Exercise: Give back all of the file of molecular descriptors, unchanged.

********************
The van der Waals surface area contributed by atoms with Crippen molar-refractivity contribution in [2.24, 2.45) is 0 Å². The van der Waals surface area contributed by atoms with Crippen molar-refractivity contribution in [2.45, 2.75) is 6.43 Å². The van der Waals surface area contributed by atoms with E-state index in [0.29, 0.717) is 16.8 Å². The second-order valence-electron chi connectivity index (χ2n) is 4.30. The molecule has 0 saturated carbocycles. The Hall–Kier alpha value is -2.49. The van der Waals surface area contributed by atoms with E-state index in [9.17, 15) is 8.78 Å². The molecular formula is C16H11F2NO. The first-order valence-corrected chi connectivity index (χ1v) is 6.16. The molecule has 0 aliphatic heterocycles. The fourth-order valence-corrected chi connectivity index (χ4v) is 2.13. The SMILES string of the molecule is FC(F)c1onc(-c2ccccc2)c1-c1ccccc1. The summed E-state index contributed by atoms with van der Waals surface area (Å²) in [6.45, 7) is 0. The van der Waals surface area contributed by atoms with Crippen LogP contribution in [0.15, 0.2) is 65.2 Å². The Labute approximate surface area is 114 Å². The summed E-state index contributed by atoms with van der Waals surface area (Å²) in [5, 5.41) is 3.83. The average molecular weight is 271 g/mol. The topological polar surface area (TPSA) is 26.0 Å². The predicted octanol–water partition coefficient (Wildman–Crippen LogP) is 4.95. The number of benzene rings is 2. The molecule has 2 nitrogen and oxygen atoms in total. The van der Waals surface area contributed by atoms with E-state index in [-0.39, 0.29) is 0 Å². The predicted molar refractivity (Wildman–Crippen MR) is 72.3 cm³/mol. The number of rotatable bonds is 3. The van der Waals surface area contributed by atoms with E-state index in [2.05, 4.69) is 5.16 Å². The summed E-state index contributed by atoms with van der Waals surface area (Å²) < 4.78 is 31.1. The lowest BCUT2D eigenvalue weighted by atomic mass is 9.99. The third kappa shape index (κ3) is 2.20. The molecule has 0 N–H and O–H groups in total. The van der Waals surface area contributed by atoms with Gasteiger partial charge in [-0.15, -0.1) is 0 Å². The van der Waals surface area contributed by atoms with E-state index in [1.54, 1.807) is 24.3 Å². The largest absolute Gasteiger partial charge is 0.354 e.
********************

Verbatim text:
The van der Waals surface area contributed by atoms with Crippen molar-refractivity contribution in [2.24, 2.45) is 0 Å². The van der Waals surface area contributed by atoms with Crippen molar-refractivity contribution in [2.45, 2.75) is 6.43 Å². The van der Waals surface area contributed by atoms with E-state index in [0.29, 0.717) is 16.8 Å². The second-order valence-electron chi connectivity index (χ2n) is 4.30. The molecule has 0 saturated carbocycles. The Hall–Kier alpha value is -2.49. The van der Waals surface area contributed by atoms with E-state index in [9.17, 15) is 8.78 Å². The molecular formula is C16H11F2NO. The first-order valence-corrected chi connectivity index (χ1v) is 6.16. The molecule has 0 aliphatic heterocycles. The fourth-order valence-corrected chi connectivity index (χ4v) is 2.13. The SMILES string of the molecule is FC(F)c1onc(-c2ccccc2)c1-c1ccccc1. The summed E-state index contributed by atoms with van der Waals surface area (Å²) in [6.45, 7) is 0. The van der Waals surface area contributed by atoms with Crippen LogP contribution in [0.15, 0.2) is 65.2 Å². The Labute approximate surface area is 114 Å². The summed E-state index contributed by atoms with van der Waals surface area (Å²) in [5, 5.41) is 3.83. The average molecular weight is 271 g/mol. The topological polar surface area (TPSA) is 26.0 Å². The predicted octanol–water partition coefficient (Wildman–Crippen LogP) is 4.95. The number of benzene rings is 2. The molecule has 2 nitrogen and oxygen atoms in total. The van der Waals surface area contributed by atoms with E-state index in [-0.39, 0.29) is 0 Å². The predicted molar refractivity (Wildman–Crippen MR) is 72.3 cm³/mol. The number of rotatable bonds is 3. The van der Waals surface area contributed by atoms with E-state index in [2.05, 4.69) is 5.16 Å². The summed E-state index contributed by atoms with van der Waals surface area (Å²) < 4.78 is 31.1. The lowest BCUT2D eigenvalue weighted by atomic mass is 9.99. The third kappa shape index (κ3) is 2.20. The molecule has 0 N–H and O–H groups in total. The van der Waals surface area contributed by atoms with Gasteiger partial charge in [-0.15, -0.1) is 0 Å². The van der Waals surface area contributed by atoms with E-state index in [1.54, 1.807) is 24.3 Å². The largest absolute Gasteiger partial charge is 0.354 e.